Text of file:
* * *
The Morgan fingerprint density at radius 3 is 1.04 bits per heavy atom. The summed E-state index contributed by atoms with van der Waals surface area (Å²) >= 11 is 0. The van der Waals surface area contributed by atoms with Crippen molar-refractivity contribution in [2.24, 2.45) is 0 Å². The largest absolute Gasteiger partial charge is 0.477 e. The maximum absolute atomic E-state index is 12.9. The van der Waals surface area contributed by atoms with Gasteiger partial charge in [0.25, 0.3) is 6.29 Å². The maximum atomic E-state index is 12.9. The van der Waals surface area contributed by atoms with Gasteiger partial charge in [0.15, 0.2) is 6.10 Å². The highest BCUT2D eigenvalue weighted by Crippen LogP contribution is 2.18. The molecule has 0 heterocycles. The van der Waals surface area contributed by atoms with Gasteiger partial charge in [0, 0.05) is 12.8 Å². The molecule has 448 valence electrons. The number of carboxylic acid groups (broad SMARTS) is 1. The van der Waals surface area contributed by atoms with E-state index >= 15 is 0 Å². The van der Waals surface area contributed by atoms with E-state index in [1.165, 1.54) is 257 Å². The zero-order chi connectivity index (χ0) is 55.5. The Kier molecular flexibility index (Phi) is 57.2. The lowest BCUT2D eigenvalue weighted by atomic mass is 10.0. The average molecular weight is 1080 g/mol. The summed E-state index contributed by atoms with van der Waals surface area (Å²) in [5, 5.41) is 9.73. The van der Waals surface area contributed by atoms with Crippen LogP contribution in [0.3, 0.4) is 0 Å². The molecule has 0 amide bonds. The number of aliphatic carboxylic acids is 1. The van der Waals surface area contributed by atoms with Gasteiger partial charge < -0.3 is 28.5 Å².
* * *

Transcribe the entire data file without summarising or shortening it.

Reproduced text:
The Morgan fingerprint density at radius 3 is 1.04 bits per heavy atom. The summed E-state index contributed by atoms with van der Waals surface area (Å²) >= 11 is 0. The van der Waals surface area contributed by atoms with Crippen molar-refractivity contribution in [2.24, 2.45) is 0 Å². The largest absolute Gasteiger partial charge is 0.477 e. The maximum absolute atomic E-state index is 12.9. The van der Waals surface area contributed by atoms with Gasteiger partial charge in [0.25, 0.3) is 6.29 Å². The maximum atomic E-state index is 12.9. The van der Waals surface area contributed by atoms with Gasteiger partial charge in [0.15, 0.2) is 6.10 Å². The highest BCUT2D eigenvalue weighted by Crippen LogP contribution is 2.18. The molecule has 0 heterocycles. The van der Waals surface area contributed by atoms with Gasteiger partial charge in [0, 0.05) is 12.8 Å². The molecule has 448 valence electrons. The number of carboxylic acid groups (broad SMARTS) is 1. The van der Waals surface area contributed by atoms with E-state index >= 15 is 0 Å². The van der Waals surface area contributed by atoms with E-state index in [1.165, 1.54) is 257 Å². The zero-order chi connectivity index (χ0) is 55.5. The Kier molecular flexibility index (Phi) is 57.2. The lowest BCUT2D eigenvalue weighted by atomic mass is 10.0. The average molecular weight is 1080 g/mol. The summed E-state index contributed by atoms with van der Waals surface area (Å²) in [5, 5.41) is 9.73. The van der Waals surface area contributed by atoms with Crippen LogP contribution in [0.3, 0.4) is 0 Å². The molecule has 0 amide bonds. The number of aliphatic carboxylic acids is 1. The van der Waals surface area contributed by atoms with Gasteiger partial charge < -0.3 is 28.5 Å².